Hiked on 3/17-3/18 with the goal of overnighting at Rock Lake. We made it about 2 miles in until the trail was literally submerged in a snowmelt pond. Snow covered the rest of the trail from 5800' and above, so we decided to camp on the far side of the snowmelt pond along the canyon's edge overlooking Ophir Creek. An absolutely gorgeous hike with spectacular views, even if the majority of the trail is still inaccessible due to the snow.
To start, we hiked this trail on accident. We meant to hike Ophir Creek Trail to Upper Price Lake. (Moderate) somehow in a excited haze hiking frenzy we ended up on the opposite approach, which is Ophir/Davis Creek Trail (Hard). We were in no condition to hit a hard trail, but we got it done.
The trail was solid (except the first 1/4 mile which is trail wide deep sand). To go along with our inadequate readiness for the trail we were unpleasantly surprised with immediately steep incline. Clear stable trails switched back and forth until we hit Ophir Creek itself. It was fairly easy to cross in early May with little threat of getting wet above your ankle should you fall.
The trail transitioned from, "huh this is steeper than we thought" to "What have we got ourselves into", about halfway out you hit a series of three +20%incline scrambling chutes without any viable detour. We were further tested beyond our readiness.
We packed enough water (3-4L) for what was supposed to be a warm up hike to a crystal clear mountain lake where we could filter and refill. At the turnoff for a .5mile downgrade to Rock Lake we were getting close to empty and we were sweating on the level of "we wasn’t ready".
We decided to descend.
It was late summer (Sept) and a trail review on another site was singing its praises. Rock "Lake" was reported with water in it a week before along with a well-developed camp site. Plans of descending and setting up camp were developing. Uh...no.
Spirits were not high…
We climbed back up to the trail, which, surprise, surprise was going….up…still.
The last portion of the trail was without any significant events other than our embarrassingly frequent stops to gulp low oxygen air and slog on and at the false summit you are greeted with a sandy softer incline into a sandy bowl bordered with interesting and somewhat cinematic rock outcroppings and some skyline views.
The final mile is actually moderately inclined (10-15%) fire trail that terminates at Upper Price Lake, which after a day of pain was a very welcome respite and made what was a pain-fest into a rewarding experience. The last 200 yards required some awkward scrambling through rough brush to avoid the 1-2ft deep 20ft wide creek head. (the creek bed was soft clean sand and you could take your shoes off and walk it, but we didn’t know that when we got there.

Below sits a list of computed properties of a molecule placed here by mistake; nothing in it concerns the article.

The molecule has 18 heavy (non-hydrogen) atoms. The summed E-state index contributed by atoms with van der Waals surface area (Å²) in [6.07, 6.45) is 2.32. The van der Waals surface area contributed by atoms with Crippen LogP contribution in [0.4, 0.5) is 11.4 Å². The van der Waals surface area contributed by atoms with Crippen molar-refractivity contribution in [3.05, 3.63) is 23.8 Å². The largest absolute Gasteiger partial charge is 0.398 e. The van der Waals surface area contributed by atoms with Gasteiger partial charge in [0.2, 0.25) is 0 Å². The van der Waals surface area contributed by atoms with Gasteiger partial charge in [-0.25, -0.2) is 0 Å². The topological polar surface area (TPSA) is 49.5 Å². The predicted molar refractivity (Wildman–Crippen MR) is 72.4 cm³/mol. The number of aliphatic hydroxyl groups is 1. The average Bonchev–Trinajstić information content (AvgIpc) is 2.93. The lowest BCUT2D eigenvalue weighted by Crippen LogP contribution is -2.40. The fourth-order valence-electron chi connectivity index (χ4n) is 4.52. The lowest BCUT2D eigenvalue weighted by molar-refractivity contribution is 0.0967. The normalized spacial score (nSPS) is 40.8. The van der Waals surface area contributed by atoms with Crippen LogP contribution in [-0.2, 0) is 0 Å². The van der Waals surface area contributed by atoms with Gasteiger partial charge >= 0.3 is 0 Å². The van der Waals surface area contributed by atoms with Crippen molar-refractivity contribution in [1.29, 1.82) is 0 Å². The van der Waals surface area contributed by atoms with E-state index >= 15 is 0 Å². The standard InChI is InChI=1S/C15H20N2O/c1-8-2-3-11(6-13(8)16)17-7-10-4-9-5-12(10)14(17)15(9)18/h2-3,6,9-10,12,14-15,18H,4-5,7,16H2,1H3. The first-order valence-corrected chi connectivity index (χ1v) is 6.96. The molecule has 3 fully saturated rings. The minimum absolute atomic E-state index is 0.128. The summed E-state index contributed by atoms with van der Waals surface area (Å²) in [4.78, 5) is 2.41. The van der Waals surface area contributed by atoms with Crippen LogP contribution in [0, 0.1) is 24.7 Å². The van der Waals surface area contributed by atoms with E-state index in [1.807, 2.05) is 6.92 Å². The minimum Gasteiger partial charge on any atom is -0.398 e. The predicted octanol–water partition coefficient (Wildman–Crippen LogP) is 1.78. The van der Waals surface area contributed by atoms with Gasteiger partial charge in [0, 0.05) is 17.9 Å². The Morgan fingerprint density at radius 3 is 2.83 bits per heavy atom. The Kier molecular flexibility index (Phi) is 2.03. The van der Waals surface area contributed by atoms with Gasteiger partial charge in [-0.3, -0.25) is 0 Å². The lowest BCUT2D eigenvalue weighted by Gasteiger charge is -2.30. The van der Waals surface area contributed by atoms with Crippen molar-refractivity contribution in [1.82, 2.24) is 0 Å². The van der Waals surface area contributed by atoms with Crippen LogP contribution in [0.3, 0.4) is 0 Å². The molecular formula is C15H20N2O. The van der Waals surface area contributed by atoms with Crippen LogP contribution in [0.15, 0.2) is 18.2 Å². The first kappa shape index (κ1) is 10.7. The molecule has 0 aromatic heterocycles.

We spent the night comfortably under a giant pine attempting to catch fish and started late the next morning.
The way back down was knocked out in 2.5 hours and was a cool morning decent of ease and speed. Tie your shoes well to avoid blisters on the balls of your feet.
I would definitely recommend approach shoes if you got ‘em. I wore Asolo Fugitive GTXs and I should have worn my Arc’teryx Acrux2 FL’s.
Great trail. Was nice to hike along a clear path and camp on a bed of pine needles. Multiple sites for camping along the trail. No permit required other than a fire permit. Hiked to Rock Lake but didn't find anywhere to set up camp, but it was worth a look.
Jeff D. on Ophir / Davis Creek Trail
Hiked to Rock Lake...pleasantly surprised at the water as I read one review that it was dry. Raced the weather down. Ophir Creek crossing a little wet!
dennis k. on Ophir / Davis Creek Trail
These reviews all stated going to rock lake which is all huge boulders. If you continue north west you will get to Price lake at the bottom of the slide on slide mountain. This is a beautiful lake with a rocks in hog wire dam on the outlet. The dam was placed there after the last land slide occurred.
Hiked into Rock Lake from the Davis Creek Park trailhead. The first 3/4 mile climbs up Davis Creek to a little pass over to Ophir Creek. After another 3/4 of a mile and just before the boulder field at the Ophir Creek Crossing, the trail forks. The fork to the left is the Ophir Creek Trail. (I think the right hand fork goes to an old trail to Rock Lake.) After crossing Ophir Creek, the trail heads back downstream, but then goes around a ridge and starts heading upstream again. There is an Ophir Creek trail sign where a private road meets the trail. The trail follows some rock trenches at three different spots; watch your step. The Rock Creek Trail junction is 3.3 miles in (1.7 from the crossing.) It's about a half mile in to the little basin where the lake is situated.
A bit of an update...Rick Hackman, Bill Vance and I followed the above mentioned right hand fork at the crossing. It is the old trail to Rock Lake; steep and a bit hard to follow in places, but it gets you there (3/25/14.)